I’ve been fortunate to crisscross the United State and parts of Canada on my motorcycle three times. I enjoyed sharing stories from the road with my newsletter subscribers, who often tell me about this story or that one when we meet in person. This one is a favorite:
Pulling into the Kansas gas station, I saw a man walking through the parking lot carrying a couple of plastic shopping bags. I assumed he was a local, and asked if he could recommend a restaurant. He came alongside my bike and said that he, too, was passing through. As a fellow traveler, I always ask about the journey, and was shocked to learn that the man was walking all the way from his brother’s wedding in Washington state back to his home in Massachusetts.
“I wanted to see America before I go completely blind,” he said.
He told me he had macular degeneration, an eye disease that eventually causes blindness. He made his living as a fry cook in a seafood restaurant and quit his job for a few months so that he could fly to Washington for the wedding and walk back home.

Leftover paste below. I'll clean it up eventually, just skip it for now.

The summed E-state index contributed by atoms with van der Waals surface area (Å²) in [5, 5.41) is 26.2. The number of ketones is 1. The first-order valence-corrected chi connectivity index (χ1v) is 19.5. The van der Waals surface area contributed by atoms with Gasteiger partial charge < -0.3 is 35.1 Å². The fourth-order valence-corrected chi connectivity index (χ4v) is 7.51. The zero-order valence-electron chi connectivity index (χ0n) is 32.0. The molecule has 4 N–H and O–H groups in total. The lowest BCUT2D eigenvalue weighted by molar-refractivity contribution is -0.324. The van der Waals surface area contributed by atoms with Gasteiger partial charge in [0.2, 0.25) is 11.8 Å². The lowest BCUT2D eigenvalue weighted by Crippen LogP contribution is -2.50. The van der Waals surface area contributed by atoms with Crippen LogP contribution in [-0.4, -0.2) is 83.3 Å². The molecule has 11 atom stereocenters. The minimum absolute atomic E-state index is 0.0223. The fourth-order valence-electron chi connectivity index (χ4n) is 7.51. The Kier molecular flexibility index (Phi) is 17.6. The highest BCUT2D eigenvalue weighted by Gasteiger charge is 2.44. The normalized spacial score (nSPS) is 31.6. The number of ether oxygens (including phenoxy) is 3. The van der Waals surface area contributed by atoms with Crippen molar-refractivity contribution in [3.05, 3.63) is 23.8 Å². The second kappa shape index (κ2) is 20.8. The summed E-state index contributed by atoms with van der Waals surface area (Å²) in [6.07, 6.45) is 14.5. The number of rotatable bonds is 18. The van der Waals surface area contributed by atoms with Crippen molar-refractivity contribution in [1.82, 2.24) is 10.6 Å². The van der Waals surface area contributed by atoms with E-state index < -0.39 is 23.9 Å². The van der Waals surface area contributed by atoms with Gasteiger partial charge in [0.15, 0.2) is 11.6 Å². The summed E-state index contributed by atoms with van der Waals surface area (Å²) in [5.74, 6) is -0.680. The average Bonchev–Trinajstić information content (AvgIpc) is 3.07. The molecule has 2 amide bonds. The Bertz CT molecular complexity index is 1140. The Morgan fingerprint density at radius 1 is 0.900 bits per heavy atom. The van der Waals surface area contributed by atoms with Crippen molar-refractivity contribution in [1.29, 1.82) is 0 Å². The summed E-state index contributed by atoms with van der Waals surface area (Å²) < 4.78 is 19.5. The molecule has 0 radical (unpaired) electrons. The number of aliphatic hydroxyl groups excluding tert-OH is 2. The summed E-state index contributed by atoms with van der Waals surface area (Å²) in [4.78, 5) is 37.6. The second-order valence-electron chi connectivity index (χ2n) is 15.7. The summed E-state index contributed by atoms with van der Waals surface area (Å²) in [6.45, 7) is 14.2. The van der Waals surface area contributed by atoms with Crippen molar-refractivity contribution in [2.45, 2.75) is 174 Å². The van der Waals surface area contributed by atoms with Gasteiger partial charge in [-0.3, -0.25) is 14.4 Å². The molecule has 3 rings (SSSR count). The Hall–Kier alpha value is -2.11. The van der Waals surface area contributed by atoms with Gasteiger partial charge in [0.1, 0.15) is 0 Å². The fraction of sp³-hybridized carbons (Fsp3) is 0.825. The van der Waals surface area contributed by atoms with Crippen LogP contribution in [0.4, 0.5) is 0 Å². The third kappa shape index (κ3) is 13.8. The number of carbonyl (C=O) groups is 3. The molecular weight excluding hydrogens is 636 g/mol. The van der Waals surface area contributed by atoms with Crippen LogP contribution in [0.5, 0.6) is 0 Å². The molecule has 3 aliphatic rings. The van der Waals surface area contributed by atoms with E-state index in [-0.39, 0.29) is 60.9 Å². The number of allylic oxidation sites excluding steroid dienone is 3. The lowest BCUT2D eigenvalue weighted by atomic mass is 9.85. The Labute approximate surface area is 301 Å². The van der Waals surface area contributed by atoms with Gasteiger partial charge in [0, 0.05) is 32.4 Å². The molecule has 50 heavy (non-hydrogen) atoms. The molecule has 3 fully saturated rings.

Averaging 30 miles a day, he must have saved a nice nest egg for the odyssey. I asked him about his equipment, expecting to learn something about high-tech gear that might help me out on a future trip, and was surprised to learn that he was wearing it: collared shirt, chino pants, and $15 slip-on shoes he’d bought at Wal-Mart.
And that’s when I realized I did learn something, but not about hi-tech gear. He taught me that I should wring the joy out of the life I’m given (circumstances be damned) and that I can always travel (and live) with less. How can you live a little lighter today?
Here’s the free gift
To kick off a thoughtful 2013, I’m offering a FREE three-month subscription to “Lessons From The Road.”
Every midnight, from January 1 until March 31, you’ll get a little slice of life from the highways and byways of my travels, like the one above. If you prefer listening to reading, there will be a link at the bottom, where you can hear me riff and embellish the story as I would if we were sitting together over a cuppa.
I hope you’ll enjoy your subscription and forward on those you think will give a friend a much-needed lift. It’s nice to share.
Click here to claim your free subscription. You’ll see me in your inbox beginning January 1, 2013.